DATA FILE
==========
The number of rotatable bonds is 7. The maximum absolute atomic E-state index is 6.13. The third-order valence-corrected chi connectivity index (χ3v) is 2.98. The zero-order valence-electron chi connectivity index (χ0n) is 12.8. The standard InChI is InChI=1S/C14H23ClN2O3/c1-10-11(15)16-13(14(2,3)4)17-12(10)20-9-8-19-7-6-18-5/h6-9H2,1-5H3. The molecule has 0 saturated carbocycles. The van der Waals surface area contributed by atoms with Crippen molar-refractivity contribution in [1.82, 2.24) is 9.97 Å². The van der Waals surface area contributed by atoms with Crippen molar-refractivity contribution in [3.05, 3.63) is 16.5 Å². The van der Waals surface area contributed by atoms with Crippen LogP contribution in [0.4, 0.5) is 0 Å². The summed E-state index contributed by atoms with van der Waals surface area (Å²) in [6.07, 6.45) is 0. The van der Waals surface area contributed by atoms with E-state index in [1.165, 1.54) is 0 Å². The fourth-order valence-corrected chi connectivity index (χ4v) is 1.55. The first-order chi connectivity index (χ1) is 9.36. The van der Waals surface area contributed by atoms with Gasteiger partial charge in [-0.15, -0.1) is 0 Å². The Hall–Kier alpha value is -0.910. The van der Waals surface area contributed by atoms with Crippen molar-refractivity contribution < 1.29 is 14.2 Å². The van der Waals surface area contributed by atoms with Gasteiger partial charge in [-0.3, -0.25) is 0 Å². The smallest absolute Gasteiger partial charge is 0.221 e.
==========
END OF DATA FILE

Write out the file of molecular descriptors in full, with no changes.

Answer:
The number of rotatable bonds is 7. The maximum absolute atomic E-state index is 6.13. The third-order valence-corrected chi connectivity index (χ3v) is 2.98. The zero-order valence-electron chi connectivity index (χ0n) is 12.8. The standard InChI is InChI=1S/C14H23ClN2O3/c1-10-11(15)16-13(14(2,3)4)17-12(10)20-9-8-19-7-6-18-5/h6-9H2,1-5H3. The molecule has 0 saturated carbocycles. The van der Waals surface area contributed by atoms with Crippen molar-refractivity contribution in [1.82, 2.24) is 9.97 Å². The van der Waals surface area contributed by atoms with Crippen molar-refractivity contribution in [3.05, 3.63) is 16.5 Å². The van der Waals surface area contributed by atoms with Crippen LogP contribution in [0.4, 0.5) is 0 Å². The summed E-state index contributed by atoms with van der Waals surface area (Å²) in [6.07, 6.45) is 0. The van der Waals surface area contributed by atoms with E-state index in [1.165, 1.54) is 0 Å². The fourth-order valence-corrected chi connectivity index (χ4v) is 1.55. The first-order chi connectivity index (χ1) is 9.36. The van der Waals surface area contributed by atoms with Gasteiger partial charge in [-0.15, -0.1) is 0 Å². The Hall–Kier alpha value is -0.910. The van der Waals surface area contributed by atoms with Crippen molar-refractivity contribution < 1.29 is 14.2 Å². The van der Waals surface area contributed by atoms with Gasteiger partial charge in [-0.3, -0.25) is 0 Å². The smallest absolute Gasteiger partial charge is 0.221 e.